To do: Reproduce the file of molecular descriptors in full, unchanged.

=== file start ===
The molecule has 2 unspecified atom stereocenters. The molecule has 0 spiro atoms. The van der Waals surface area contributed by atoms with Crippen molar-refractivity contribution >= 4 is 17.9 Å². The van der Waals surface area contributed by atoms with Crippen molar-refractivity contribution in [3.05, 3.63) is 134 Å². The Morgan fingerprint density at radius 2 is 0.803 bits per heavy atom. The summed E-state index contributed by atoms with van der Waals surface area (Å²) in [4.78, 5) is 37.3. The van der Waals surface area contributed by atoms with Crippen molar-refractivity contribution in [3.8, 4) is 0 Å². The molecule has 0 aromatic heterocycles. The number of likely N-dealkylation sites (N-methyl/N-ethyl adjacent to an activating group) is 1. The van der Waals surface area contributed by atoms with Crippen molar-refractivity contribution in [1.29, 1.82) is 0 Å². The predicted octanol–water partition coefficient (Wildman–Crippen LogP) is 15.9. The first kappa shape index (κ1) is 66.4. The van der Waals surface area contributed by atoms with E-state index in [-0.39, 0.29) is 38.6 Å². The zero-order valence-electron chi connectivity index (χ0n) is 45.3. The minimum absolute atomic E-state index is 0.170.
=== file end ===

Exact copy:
The molecule has 2 unspecified atom stereocenters. The molecule has 0 spiro atoms. The van der Waals surface area contributed by atoms with Crippen molar-refractivity contribution >= 4 is 17.9 Å². The van der Waals surface area contributed by atoms with Crippen molar-refractivity contribution in [3.05, 3.63) is 134 Å². The Morgan fingerprint density at radius 2 is 0.803 bits per heavy atom. The summed E-state index contributed by atoms with van der Waals surface area (Å²) in [4.78, 5) is 37.3. The van der Waals surface area contributed by atoms with Crippen molar-refractivity contribution in [3.8, 4) is 0 Å². The molecule has 0 aromatic heterocycles. The number of likely N-dealkylation sites (N-methyl/N-ethyl adjacent to an activating group) is 1. The van der Waals surface area contributed by atoms with Crippen molar-refractivity contribution in [1.29, 1.82) is 0 Å². The predicted octanol–water partition coefficient (Wildman–Crippen LogP) is 15.9. The first kappa shape index (κ1) is 66.4. The van der Waals surface area contributed by atoms with E-state index in [-0.39, 0.29) is 38.6 Å². The zero-order valence-electron chi connectivity index (χ0n) is 45.3. The minimum absolute atomic E-state index is 0.170.